Laura Kacy started the human rights organization Justice Partners Association six months ago when her life "just became a burden."
"The disparity of my comfortable life versus what other people don't have became so apparent," said Mrs. Kacy, 55, of Sarver.
The group meets every Saturday at Galleria at Pittsburgh Mills in Frazer to discuss how to help victims of human trafficking locally, in the state and in the United States. The group is affiliated with Riverside Community Church of Oakmont.
Human trafficking victims are forced into slavery, involuntary labor or other forms of servitude to repay debts, often for transportation into the U.S., says the website of the Immigration and Customs Enforcement agency, which investigates human trafficking.
Many residents don't believe there is human trafficking in the area. "Human trafficking in Pittsburgh, no, that doesn't happen" is a sentence Crystal Sobotor of Oakmont has heard many times.
In January, she joined Justice Partners Association.
"We need to make a major shift in the way we look at prostitutes and how they end up that way, instead of just judging them," said Mrs. Sobotor, 33. She is among the members from three churches who try to help the victims.
Justice Partners will sponsor a purse sale from 11 a.m. to 3 p.m. June 22 to help raise awareness about human trafficking. The sale will take place at 540 Pittsburgh St. in Springdale Borough.
"We will have a lot of opportunities for people to become aware of the issue of trafficking," said Cindy Stenger, 58, of Plum. The fun side of this event, she explained, is the opportunity to buy a purse at a "very reasonable price." With a mix of donated and new purses, prices will begin at $1.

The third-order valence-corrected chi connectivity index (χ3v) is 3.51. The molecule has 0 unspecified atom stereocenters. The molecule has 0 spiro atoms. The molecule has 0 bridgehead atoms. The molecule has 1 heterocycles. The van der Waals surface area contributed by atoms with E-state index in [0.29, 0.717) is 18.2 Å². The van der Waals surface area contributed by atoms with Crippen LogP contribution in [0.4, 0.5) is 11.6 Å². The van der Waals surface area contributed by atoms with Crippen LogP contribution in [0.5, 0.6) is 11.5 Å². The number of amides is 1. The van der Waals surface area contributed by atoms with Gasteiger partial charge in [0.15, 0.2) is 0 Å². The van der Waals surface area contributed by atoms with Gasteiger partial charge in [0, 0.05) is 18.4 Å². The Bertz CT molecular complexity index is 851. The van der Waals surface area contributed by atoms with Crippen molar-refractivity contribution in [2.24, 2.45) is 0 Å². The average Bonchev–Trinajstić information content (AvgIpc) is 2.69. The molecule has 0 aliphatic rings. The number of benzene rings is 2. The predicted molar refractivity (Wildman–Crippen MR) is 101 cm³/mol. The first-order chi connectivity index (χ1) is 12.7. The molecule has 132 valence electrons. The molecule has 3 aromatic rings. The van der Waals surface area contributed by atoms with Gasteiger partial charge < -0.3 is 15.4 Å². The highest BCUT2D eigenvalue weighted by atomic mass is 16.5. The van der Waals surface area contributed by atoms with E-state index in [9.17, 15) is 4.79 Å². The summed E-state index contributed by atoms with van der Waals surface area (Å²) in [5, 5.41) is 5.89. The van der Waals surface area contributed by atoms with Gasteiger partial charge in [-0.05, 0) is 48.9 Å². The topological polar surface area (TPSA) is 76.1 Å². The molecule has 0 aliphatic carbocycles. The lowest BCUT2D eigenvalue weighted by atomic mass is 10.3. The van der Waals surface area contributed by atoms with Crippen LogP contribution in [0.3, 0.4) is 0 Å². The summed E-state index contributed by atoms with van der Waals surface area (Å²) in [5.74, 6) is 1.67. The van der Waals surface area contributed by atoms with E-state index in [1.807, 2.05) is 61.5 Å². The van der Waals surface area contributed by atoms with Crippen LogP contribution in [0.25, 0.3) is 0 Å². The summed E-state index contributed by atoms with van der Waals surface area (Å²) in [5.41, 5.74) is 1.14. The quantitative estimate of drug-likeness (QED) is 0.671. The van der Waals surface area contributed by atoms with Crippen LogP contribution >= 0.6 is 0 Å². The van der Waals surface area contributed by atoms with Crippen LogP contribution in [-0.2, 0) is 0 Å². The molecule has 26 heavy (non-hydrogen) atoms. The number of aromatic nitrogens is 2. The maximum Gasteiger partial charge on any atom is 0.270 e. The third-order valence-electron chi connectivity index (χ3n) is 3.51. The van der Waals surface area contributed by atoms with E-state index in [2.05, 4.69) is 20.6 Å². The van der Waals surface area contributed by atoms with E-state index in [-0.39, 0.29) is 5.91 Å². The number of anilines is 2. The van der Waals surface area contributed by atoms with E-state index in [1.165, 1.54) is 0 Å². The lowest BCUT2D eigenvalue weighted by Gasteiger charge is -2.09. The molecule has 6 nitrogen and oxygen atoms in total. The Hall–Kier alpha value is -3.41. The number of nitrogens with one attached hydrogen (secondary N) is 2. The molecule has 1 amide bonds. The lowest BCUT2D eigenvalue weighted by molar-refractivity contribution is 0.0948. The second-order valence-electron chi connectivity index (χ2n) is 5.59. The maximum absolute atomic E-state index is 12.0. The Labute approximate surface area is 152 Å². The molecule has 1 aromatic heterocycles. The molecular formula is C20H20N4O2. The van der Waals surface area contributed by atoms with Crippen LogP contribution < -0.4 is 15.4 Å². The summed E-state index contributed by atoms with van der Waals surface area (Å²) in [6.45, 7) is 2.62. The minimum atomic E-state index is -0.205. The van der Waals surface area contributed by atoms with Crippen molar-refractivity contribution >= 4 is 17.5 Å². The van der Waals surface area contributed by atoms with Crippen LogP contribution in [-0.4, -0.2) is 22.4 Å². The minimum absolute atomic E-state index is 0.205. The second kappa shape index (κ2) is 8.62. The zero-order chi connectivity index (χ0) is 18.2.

Money raised will go to Change Purse Ministry, a faith-based organization with an office in central Pennsylvania that supports safe houses across the country for victims of human trafficking. "We hope to raise a lot of funds," said Mrs. Stenger. "There are so few homes in the country. That's something we really need to work at changing. Unfortunately, Pennsylvania doesn't spend a lot of focus on this issue. So, the legislation is very weak."
In June 2012, the state General Assembly described Pennsylvania as a "pass-through state" for human trafficking, she said, but also as a "source [and a] destination."
Shared Hope, a website that grades states on how well they respond to trafficking situations, has given Pennsylvania an F.
People must not treat victims as perpetrators, Mrs. Stenger said. "These children are not prostitutes, they have been prostituted," she said.
"These people need food and shelter," Mrs. Kacy said. When asked if human trafficking could be fought locally, she said: "Absolutely. Fighting does not mean that it's going to be eradicated by what I do, but if we all start to just do what we can do, people will start to become aware."
Nicolas Dubois: email@example.com.